HANUKKAH HIGHLIGHTS: Celebrations Around the World
Jewish tinsmiths in Morocco made Hanukkah lamps from many materials, such as the one seen here made from tin, fabric scraps, and colored glass. Moroccan Jews lit the lamp to the right of the entrance to their home. A newly married couple in traditional Moroccan-Jewish dress lights the lamp for the first time together, as musicians in the courtyard play in honor of the celebrations that continue after the wedding.
"Above, Pershore, Worcester, Hereford. A memory, a feeling, a place, a person? Lucy has her own alphabet to represent any of these – she keeps the code to herself, for the time-being – see www.lucysalter.co.uk” - Clare de la Torre
More than 17,000 sound recordings made by the famed folklorist are now available, for free.
It’s all online now. And it’s all free. Thousands of recordings collected over four decades around the world. Someone else can read the human genome, I’m going to listen to as much of this as I can.
Particularly of interest: the recordings from Ireland in 1951 and 1953:
This first anthology of Irish traditional music to be assembled on an LP record (as distinct from LPs consisting of reissues of 78s and Irish popular music) was drawn from these field recordings made by Alan Lomax, Robin Roberts, and Seamus Ennis, primarily in Cork, Kerry, Donegal, and Galway; and by Brian George and Maurice Brown for the BBC. Included are a young girl singing a death lament; performances by the traveling tinsmith and fiddle player Mickey Doherty; radical author Brendan Behan; and Seamus Ennis himself. The field recordings in Ireland were made with the cooperation of the Irish Folklore Commission, the BBC, and Radió Éireann; others were made later in various locations in London.
Today Abby showed me one of her newest replica hairdressing tools, bottom left. This small tin cup was copied from an illustration in the 1780 French Encyclopédie méthodique par ordre des matiéres, and was made by journeyman tinsmith Steve Delise, another member of Colonial Williamsburg’s historic trades program.
“THREE POUNDS OF HUMANITY Incubated Into Life at New York, Now the Cherub Bawls as Lustily as a Donkey
For These Incubators Are Great Inventions and Do Their Work Well, Becoming a Mother to Infants, and Are Growing Popular
New York, March 21.—Less than three pounds of baby lies in a couch of state at 284 and 286 Madison avenue. The mother, Florence Hedden Granger, wife of E. Clarence Haight, died on the same morning the babe was born. The house is a place of wealth —a double brownstone establishment belonging to the Haight family, father and son. Two eminent doctors were present, but the mother could not be saved, and the little girl, scarcely larger than a man’s hand, was expected to die every moment. Dr. Carleton, who knew all about the recently invented baby incubators, which grew out of the devices used for hatching germs by the great doctors of Germany, was acquainted with a Brooklyn tinsmith in East Twenty-second street, near Bellevue hospital. W. G. Robinson is his name. He has improved on the German plan of raising babies by machinery. At Dr. Carleton’s request, he sent one of his incubators up to the grand house in Madison avenue, and the handful of palpitating life was placed therein, in a swinging cradle, lined with cotton. The heat was adjusted to the proper scientific temperature, and the babe revived and waxed strong from that moment. It breathed regularly, and in a few days began to open its eyes and notice things, and later on it made its wants known when it was hungry.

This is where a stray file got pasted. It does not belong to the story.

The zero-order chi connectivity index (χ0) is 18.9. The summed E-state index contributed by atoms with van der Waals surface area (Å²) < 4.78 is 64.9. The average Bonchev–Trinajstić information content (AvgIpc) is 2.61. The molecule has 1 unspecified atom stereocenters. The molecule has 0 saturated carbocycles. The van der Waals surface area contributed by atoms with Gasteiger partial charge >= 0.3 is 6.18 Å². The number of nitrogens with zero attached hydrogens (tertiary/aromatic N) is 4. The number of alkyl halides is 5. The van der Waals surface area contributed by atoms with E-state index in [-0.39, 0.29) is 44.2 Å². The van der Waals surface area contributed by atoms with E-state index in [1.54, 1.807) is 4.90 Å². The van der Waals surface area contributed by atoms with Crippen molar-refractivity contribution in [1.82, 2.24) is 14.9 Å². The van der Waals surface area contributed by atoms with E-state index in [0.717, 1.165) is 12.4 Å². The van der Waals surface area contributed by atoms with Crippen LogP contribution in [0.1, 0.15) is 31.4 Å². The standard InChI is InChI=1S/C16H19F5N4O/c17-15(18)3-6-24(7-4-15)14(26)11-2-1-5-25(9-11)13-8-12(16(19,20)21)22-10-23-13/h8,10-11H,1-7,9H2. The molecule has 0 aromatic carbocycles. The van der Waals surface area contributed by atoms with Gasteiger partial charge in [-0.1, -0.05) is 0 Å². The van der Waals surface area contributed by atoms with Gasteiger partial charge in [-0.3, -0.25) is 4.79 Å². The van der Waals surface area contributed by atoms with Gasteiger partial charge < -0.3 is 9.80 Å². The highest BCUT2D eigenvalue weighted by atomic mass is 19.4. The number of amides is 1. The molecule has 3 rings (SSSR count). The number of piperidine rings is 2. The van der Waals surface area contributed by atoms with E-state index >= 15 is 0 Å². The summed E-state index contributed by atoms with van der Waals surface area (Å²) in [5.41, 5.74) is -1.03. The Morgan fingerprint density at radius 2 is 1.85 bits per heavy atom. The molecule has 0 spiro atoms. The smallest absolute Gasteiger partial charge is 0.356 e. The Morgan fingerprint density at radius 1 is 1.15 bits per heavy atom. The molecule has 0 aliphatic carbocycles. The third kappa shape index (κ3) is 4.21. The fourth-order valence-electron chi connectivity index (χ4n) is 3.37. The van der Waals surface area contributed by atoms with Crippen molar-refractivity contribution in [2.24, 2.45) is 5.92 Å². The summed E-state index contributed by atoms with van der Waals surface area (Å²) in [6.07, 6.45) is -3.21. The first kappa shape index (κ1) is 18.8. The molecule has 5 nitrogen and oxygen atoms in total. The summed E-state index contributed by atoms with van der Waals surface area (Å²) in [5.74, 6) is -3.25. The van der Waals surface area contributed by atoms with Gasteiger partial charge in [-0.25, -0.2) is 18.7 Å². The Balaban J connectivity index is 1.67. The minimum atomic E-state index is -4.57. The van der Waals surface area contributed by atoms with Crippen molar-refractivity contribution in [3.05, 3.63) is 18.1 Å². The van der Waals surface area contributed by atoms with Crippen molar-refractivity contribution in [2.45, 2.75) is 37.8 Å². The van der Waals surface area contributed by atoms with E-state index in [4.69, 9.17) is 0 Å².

The incubator is about as large as a lady’s cabinet sewing machine, mounted on iron legs. It has panels of glass on every side, with pipes for ventilation and regulating the heat and cold, with a thermometer in plain sight, and a lot of little faucets and screws properly adjusted, with the steam or lamps turned on just enough. An educated tall and stately nurse, dressed in the latest style, was in charge of the little one yesterday, the seventeenth day the baby has been living. It is said to have gained about two pounds in weight and a couple inches in stature. It is a beauty. About three times a day it kicks up its heels, but no matter how much the clothing and the little swinging bed is disarranged, the glass protects the child perfectly from draughts, and the thermometer and the little pipes keep the temperature at nearly 100 degrees.
The incubator is about three feet eight inches long and two feet five inches wide. It is within an inch of being as high as it is broad. The glass doors, which open in front, are doubled, so that steam will not form on the glass, thus preventing the nurse on duty from seeing that all is well with the baby in the swinging cradle. The double walls of the incubator are lined with asbestos, almost as soft as padded cotton, but as impervious to heat and cold as rubber. The idea on the part of the scientists is to keep the incubator full of life-giving, warm and moist atmosphere.”